The 2016 Verizon Indycar field represents one of the strongest, talent-packed, top-to-bottom lineups we have seen in years.

22 drivers will take the green flag at Sonoma. Of those, five are former winners in wine country. Scott Dixon and Will Power each have three wins while Marco Andretti, Tony Kanaan and Helio Castroneves have one victory apiece.

The current season points leader is Simon Pagenaud, who drives the No. 22 Chevrolet for Team Penske. Pagenaud holds a 43 point lead over teammate Will Power coming out of Watkins Glen. No other drivers are mathematically eligible for the title and it should be an exciting show between the two drivers who have combined for eight wins in 2016.

Sixteen of the entered drivers are Indycar race winners, six have won championships in IndyCar or CART/Champ Car, and six are Indy 500 winners. Three of the drivers will be contending for rookie of the year honors: Alexander Rossi, Conor Daly, and Max Chilton. Rossi currently leads that group by a decisive margin after taking a win in the Indianapolis 500, an event that paid double-points.

Drivers in the series represent eleven different countries around the globe, making it a truly international field.

About the Series

The current Verizon Indycar Series was born out of the Indy Racing League, which absorbed the rival ChampCar World Series in 2008. In the years since the reunification, the series has seen slow, but steady growth.

Over the past several seasons the racing produced by the series has been second to none, and the Championship battle has gone down to the final race.

Without the benefit of a gimmick like the Chase, the Verizon Indycar Series has produced enough close racing and drama to satisfy the racing fan.

The positive growth in recent years bodes well for the Series that is owned by Hulman and Company. The centerpiece of the series is the Indianapolis 500, which celebrated its historic 100th running this season.

Teams in the series use a common chassis, the Dallara DW-12, named in honor of the late Dan Wheldon, who did much of the development testing of the car. The chassis has aerodynamic components that differ according to the engine manufacturer.

Chevrolet and Honda are the engine partners for the Series with each supplying a 2.2 Liter V-6 turbocharged engine to the teams that are capable of producing over 700 hp at 12200 rpm. All cars in the series run Firestone Firehawk tires.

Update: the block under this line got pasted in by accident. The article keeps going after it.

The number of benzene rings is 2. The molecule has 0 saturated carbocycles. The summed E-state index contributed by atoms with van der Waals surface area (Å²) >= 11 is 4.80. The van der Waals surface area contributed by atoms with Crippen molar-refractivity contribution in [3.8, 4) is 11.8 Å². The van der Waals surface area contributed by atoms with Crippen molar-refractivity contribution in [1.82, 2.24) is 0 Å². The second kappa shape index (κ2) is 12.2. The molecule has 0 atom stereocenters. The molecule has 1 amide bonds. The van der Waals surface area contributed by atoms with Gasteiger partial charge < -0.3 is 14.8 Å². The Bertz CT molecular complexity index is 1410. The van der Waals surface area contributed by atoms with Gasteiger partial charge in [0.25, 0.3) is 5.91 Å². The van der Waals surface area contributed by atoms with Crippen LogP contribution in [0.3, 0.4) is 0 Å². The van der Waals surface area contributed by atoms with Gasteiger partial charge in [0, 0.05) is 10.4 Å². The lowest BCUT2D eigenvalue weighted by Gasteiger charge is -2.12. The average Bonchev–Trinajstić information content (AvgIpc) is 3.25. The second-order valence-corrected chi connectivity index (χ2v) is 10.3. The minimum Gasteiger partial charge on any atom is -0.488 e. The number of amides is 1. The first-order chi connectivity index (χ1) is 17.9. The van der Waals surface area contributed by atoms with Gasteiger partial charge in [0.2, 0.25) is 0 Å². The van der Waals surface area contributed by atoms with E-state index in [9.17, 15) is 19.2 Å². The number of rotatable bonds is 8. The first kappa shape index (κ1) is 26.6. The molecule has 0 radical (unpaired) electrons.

Where and When to Watch

Tickets for the GoPro Grand Prix of Sonoma can be purchased here. Pricing ranges from $39.00 for a general admission ticket up to $99.00 for an all-access package that includes reserved seating and pit and paddock passes. Children 12 and under are free.

Television coverage will be provided by NBC-SN.  Race coverage will begin at 6:30 pm EST on Sunday September 18. Practice and qualifying will also be televised on NBC-SN Friday at 4:30 pm EST and Saturday at 6:00 pm EST.

Other coverage options include Sirius XM radio (Sirius:209, XM:212). Timing and scoring can be found at www.indycar.com and fans can keep up with all of the action on the Indycar Mobile app provided by Verizon Communications.

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A life-long racing enthusiast, Santoroski attended his first live race in 1978, the Formula One Grand Prix of the United States at Watkins Glen. Following graduation from Averett College, Santoroski covered the CART series through the 1990s and 2000s for CART Pages and Race Family Motorsports in addition to freelance writing for various print and web sources. He produces a variety of current and historical content for Motorsports Tribune and serves as the host for the weekly radio broadcast,Drafting the Circuits,